By Syed Akbar
Hyderabad: A US-based team of researchers including an Indian
doctor has found vital clues that unravel the mystery behind the
spread of a rare blood disease called myelodysplastic syndromes or MDS.
The team noticed that abnormal stem cells trigger the development and
progression of MDS and thus the disease can be tackled by wiping out
such abnormal cells. It could also help in finding therapies against
this serious blood disease and related cancers.
MDS has been in the news due to ABC-TV’s Robin Roberts’ diagnosis and
the death of writer/director Nora Ephron, who succumbed to a form of
leukemia that may have progressed from MDS. At present treatment such
as chemotherapy and bone marrow transplants are available, but they
help in only remission and they are not curative.
The study was published in the latest issue of science journal, Blood.
India-born Dr Amit Verma, who heads the Myelodysplastic Syndromes
Centre at the Montefiore Einstein Centre for Cancer Care, is part of
the research team.
Myelodysplastic syndrome is common among the elderly and can progress
to acute leukemia. “Researchers have suspected that MDS is a ‘stem
cell disease,’ and now we finally have proof,” said Amit Verma, who is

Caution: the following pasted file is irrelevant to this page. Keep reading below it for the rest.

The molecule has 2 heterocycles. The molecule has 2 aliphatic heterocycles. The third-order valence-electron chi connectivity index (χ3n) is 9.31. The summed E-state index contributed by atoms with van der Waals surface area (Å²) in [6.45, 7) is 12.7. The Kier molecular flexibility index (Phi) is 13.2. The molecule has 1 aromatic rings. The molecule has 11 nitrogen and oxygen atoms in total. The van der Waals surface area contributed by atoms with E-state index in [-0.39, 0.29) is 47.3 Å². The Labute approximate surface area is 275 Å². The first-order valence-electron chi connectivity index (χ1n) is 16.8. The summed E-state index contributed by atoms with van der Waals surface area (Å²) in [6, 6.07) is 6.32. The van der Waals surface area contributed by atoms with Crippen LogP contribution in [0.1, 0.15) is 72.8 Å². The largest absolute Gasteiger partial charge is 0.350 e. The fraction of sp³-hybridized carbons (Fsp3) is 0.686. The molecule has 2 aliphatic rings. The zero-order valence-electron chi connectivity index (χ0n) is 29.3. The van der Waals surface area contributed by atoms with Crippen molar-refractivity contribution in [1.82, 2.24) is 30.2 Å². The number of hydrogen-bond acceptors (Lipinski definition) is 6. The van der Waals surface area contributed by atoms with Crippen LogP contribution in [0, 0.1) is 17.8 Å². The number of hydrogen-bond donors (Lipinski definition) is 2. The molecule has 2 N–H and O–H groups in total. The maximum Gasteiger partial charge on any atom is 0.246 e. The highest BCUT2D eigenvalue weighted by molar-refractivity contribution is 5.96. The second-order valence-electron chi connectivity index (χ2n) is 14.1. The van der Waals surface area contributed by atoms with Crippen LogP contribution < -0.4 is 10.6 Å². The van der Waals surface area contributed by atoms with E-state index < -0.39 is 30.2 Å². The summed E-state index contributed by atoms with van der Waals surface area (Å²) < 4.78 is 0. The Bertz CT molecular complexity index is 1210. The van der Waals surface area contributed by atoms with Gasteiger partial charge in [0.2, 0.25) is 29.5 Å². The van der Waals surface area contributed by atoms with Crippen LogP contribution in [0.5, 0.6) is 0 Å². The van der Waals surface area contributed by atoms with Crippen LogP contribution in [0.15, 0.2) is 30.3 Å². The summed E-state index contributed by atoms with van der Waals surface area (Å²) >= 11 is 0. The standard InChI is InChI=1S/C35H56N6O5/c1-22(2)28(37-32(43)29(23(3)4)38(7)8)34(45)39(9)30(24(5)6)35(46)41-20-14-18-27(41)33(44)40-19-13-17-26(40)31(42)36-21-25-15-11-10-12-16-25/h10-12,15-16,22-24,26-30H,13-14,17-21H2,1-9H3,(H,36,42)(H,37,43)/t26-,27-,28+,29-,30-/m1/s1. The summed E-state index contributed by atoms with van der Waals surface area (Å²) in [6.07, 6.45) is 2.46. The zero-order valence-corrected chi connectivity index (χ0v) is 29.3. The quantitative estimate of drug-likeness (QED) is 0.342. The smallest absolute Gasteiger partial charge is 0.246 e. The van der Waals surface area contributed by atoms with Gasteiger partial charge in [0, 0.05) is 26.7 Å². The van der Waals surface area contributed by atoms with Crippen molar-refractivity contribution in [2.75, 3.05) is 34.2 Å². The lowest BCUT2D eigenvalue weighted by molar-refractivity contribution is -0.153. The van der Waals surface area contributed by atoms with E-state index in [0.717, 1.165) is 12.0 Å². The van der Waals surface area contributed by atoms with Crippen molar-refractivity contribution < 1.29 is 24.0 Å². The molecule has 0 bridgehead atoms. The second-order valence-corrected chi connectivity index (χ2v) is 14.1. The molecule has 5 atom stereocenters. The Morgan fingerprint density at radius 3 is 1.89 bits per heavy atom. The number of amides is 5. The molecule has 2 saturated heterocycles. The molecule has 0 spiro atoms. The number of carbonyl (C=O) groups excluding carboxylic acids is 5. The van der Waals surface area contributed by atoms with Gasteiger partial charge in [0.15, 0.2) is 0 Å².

also an associate professor of medicine and
of developmental and molecular biology at Albert Einstein College of Medicine.
“Equally important, we found that even after MDS standard treatment,
abnormal stem cells persist in the bone marrow. So, although the
patient may be in remission, those stem cells do not die and the
disease will inevitably return. Based on our findings, it’s clear that
we need to wipe out the abnormal stem cells in order to improve cure
rates,” Dr Amit Verma said
MDS are a diverse group of incurable diseases that affect the bone
marrow and lead to low numbers of blood cells. While some forms of MDS
are mild and easily managed, some 25 to 30 per cent of cases develop
into an aggressive disease called acute myeloid leukemia.
Most cases of MDS occur in people over age 60, but the disease can
affect people of any
age and is more common in men than women. Symptoms vary widely,
ranging from anemia to infections, fever and bleeding. Treatment
usually involves chemotherapy to destroy abnormal blood cells plus
supportive care such as blood transfusions.
The researchers analyzed bone marrow stem cells and progenitor cells
(cells formed by stem cells) from 16 patients with various types of
MDS and 17 healthy controls. The stem and progenitor cells were
isolated from bone marrow. Genome-wide analysis revealed widespread
genetic and epigenetic alterations in stem and progenitor cells taken
from MDS patients, in comparison to cells taken from healthy controls.
The abnormalities were more pronounced in patients with types of MDS
likely to prove fatal than in patients with lower-risk types.
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